Tea time

Chai in a glass

This chai was my first attempt to make Mumbai’s famous masala chai. On the street, chai is served in a small, short glass tumbler. In restaurants, it is normally served in a ceramic cup.

“You take too long to drink your tea. It is not good for your health,” says my Hindi tutor, and not for the first time. This refrain has become a chorus with her. Evidently, I should not take more than 10 minutes to drink my tea. For me, this is a practical impossibility. I just don’t drink that fast. I was that girl in college who nursed a single beer for more than an hour. Really. Other drinks are no different.

Indians drink tea like Americans drink coffee. It is a morning pick-me-up, a social beverage, and a staple in any Indian home. India is the second largest producer of tea behind China. Last year, India produced more that 988 million kg (2.1 billion lb) of tea. That’s billion with a B. However, only 192 million kg (423 million lb) was exported because most tea produced in India is consumed locally. The Tea Board of India estimates that domestic consumption last year was 856 million kg (1.8 billion lb), and, on average, Indians consumed 718 g (1.5 lb) per person.

India is famous for its tea. While three distinct tea-producing regions exist in India, (Nilgiri in the south; Assam and Darjeeling in the north), Darjeeling is the most famous. Much like champagne from the Champagne region of France, Darjeeling tea is strictly regulated and controlled. These quotes from the Tea Board website illustrate the romanticism attached to this tea:

Darjeeling, where the breath of the Himalayas surrounds the traveller, and the deep green valleys sing all around. Darjeeling is where the world’s most fabled tea is born. A tea that echoes mystery and magic in every sip.

The earth sings for you in Darjeeling. The women pluckers smile and, with the radiance of their joy, the sun rises over the gardens. Behind them, set against the rosy dawn sky, loom the snows of Kanchenjunga.

Makes you want to hop aboard a toy train and take a tour through tea plantations, doesn’t it?

Take it away, Kishore Kumar and Rajesh Khanna!

Mere sapno ki rani

How to make tea

For the perfect cup, the Tea Board recommends the following procedure:

  1. Fill the kettle or teapot with freshly drawn cold water.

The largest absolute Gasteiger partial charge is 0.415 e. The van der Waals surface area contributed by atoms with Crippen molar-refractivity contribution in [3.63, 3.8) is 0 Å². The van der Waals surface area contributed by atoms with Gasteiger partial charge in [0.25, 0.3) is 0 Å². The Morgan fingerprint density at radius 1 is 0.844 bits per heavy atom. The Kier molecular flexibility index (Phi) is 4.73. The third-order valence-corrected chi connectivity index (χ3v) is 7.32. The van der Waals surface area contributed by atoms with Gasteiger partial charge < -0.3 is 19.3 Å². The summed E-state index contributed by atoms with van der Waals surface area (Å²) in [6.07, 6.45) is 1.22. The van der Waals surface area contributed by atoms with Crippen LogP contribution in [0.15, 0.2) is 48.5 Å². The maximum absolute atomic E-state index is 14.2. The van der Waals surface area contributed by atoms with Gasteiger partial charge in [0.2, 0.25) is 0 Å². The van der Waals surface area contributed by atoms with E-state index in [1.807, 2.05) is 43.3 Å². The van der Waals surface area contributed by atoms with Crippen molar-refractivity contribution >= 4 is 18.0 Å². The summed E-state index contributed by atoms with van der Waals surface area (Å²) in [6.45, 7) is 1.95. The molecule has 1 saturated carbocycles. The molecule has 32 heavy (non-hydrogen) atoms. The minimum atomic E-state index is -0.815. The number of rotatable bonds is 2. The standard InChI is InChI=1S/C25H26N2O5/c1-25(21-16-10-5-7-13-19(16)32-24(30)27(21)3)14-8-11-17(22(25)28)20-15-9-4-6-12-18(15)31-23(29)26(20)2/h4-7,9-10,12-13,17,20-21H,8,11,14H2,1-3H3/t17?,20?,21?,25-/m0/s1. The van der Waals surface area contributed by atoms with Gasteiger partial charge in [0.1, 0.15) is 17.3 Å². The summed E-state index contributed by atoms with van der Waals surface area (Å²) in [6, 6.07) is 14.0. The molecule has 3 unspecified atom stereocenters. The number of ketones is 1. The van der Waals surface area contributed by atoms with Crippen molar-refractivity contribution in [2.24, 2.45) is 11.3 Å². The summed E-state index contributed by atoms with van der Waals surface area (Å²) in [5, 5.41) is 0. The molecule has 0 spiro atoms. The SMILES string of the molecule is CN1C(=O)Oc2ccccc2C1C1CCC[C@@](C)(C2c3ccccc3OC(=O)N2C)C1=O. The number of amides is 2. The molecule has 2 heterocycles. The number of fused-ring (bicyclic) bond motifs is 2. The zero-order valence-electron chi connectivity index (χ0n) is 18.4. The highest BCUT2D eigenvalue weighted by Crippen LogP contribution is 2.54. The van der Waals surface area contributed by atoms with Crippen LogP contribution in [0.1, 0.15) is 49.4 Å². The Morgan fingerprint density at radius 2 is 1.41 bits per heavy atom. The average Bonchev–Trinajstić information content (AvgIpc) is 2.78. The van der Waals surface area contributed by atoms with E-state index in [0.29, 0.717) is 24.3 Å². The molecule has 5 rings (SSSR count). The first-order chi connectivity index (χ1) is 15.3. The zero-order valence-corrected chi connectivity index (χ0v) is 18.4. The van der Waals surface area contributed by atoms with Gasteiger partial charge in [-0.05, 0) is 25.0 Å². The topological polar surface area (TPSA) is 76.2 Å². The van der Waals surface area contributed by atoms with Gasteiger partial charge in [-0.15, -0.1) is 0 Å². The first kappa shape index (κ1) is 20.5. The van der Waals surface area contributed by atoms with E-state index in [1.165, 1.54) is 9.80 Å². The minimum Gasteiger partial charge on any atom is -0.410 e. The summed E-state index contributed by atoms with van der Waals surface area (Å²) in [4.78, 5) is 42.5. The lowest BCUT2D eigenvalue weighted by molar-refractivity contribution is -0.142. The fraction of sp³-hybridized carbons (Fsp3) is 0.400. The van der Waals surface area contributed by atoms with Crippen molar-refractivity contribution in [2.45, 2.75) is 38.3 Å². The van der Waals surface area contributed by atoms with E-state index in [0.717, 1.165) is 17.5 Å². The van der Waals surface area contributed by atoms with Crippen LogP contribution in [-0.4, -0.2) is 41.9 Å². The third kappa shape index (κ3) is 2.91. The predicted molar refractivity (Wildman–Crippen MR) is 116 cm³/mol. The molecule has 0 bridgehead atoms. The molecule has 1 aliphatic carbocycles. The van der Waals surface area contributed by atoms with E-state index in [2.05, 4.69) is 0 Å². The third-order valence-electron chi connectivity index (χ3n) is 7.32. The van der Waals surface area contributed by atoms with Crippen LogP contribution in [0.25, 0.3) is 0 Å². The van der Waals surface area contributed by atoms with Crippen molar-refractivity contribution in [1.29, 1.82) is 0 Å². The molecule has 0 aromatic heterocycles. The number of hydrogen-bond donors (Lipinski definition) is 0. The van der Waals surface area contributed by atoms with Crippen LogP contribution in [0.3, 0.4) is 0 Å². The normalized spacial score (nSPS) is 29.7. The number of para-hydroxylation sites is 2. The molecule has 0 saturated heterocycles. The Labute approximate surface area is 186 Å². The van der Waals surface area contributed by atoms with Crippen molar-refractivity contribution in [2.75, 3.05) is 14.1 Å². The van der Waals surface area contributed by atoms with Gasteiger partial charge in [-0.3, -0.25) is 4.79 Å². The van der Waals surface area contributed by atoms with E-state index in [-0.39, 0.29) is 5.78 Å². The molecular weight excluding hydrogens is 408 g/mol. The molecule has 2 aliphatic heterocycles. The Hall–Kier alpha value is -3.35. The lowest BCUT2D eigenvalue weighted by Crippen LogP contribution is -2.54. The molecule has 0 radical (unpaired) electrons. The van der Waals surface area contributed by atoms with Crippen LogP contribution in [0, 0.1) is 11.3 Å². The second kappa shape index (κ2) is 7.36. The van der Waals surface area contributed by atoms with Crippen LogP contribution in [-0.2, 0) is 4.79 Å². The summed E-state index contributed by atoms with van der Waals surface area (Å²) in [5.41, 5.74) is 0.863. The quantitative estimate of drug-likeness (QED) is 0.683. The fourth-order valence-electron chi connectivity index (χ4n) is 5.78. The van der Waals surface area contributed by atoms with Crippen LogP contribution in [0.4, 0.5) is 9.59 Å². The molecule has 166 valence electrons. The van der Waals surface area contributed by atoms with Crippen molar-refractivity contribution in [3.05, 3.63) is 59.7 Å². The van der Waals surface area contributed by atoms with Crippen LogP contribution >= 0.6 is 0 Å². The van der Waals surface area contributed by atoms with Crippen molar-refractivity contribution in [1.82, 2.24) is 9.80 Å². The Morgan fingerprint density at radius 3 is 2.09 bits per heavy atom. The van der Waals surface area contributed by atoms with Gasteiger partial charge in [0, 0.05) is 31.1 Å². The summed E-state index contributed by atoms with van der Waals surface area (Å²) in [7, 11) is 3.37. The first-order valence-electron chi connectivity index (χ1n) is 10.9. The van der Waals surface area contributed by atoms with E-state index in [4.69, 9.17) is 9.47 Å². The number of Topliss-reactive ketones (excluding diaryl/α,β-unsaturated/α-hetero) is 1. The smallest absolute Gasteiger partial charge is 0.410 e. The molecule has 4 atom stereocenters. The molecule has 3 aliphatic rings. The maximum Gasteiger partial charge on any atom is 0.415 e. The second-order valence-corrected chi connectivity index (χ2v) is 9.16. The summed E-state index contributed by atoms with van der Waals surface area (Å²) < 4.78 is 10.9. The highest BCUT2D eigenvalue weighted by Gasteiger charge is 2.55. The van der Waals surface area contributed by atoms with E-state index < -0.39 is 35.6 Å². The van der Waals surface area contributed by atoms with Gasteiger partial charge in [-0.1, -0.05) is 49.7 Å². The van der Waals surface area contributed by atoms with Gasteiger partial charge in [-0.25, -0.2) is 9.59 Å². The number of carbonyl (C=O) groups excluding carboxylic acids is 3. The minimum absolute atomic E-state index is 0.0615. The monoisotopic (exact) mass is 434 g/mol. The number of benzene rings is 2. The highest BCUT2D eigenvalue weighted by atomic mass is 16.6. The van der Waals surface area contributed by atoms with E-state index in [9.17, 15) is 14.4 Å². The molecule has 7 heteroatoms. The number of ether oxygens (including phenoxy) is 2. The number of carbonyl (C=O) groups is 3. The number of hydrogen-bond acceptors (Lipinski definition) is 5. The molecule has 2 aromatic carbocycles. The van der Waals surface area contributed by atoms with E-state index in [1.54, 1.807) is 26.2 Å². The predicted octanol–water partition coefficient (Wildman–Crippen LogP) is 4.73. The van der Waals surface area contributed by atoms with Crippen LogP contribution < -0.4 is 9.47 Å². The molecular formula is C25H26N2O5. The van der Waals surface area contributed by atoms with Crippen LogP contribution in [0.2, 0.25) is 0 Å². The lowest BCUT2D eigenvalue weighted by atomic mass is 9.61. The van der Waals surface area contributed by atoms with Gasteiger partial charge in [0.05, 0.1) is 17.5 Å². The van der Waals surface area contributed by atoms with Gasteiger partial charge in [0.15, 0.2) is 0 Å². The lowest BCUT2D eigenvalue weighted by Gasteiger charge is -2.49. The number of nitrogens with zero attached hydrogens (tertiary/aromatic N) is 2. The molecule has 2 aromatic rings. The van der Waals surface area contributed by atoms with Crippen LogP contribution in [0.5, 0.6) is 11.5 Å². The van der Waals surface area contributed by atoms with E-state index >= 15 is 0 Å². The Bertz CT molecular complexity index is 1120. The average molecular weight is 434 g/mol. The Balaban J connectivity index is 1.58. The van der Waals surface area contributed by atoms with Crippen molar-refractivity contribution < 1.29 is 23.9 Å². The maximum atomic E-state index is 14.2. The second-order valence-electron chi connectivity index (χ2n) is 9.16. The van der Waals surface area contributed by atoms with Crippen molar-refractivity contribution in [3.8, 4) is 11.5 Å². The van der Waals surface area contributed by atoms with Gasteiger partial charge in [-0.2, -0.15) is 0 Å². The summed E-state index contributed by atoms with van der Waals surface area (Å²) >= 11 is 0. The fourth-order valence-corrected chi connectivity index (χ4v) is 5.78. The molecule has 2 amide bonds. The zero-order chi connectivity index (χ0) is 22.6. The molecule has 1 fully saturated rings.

2. When the water is near boiling point, pour a little into the teapot, swirl around, and tip away. This leaves a hot, clean teapot.
  3. Measure the tea carefully into the pot, allowing one rounded teaspoon or one teabag for each cup required.
  4. Bring the water to a rolling boil.
    Do not allow it to boil too long, as it will boil away some of the flavour-releasing oxygen and result in a flat cup of tea.
  5. Pour the water onto the leaves or tea bags.
    Do not pour the water and then add the tea. This will only result in a poor cup of tea.

 

This procedure reflects what I have been told to do by locals:

  1. Boil cold water.
  2. Add tea, ginger, cardamom, and other herbs as desired.
  3. Allow tea to boil for a few minutes until it turns the correct (dark brown) color.
  4. Add milk and allow to boil for a couple of minutes.
  5. Remove tea from burner and strain the tea.
  6. Consume tea while still hot.

 

This morning, I read that a chai a day will keep me slim and fit. According to the article, drinking tea results in smaller waistlines, sharper minds, stronger bones, and healthier hearts. While I don’t doubt that the antioxidants in tea are good for me, why do I get the feeling that this article is sponsored by the Tea Board of India?

 

2 thoughts on “Tea time

  1. Loved this piece as I am an avid tea drinker. The Assam blend is my preferred black tea, but I love chai. Here’s an interesting question re: step 4 of the Tea Board’s procedure: How long? I think your recipe by your local friends answers that question, but it’s the first time I’ve seen it where you add milk to the boiling pot. Now, I’m in the mood for some chai.

    Like

  2. Thanks, Scott. They were vague on the time other than too long. The general rule when boiling it is about 2 to 5 minutes.

    Here, chai is the generic word for tea. The tea we call chai is actually closer to what is called masala chai here. It is spicy like US chai.

    I was skeptical of adding the milk because I always remember Emeril’s admonition that you should never boil milk unless you want to redecorate your kitchen. But, it is the only way to get the film that is normally seen on the top of masala chai here.

    Like

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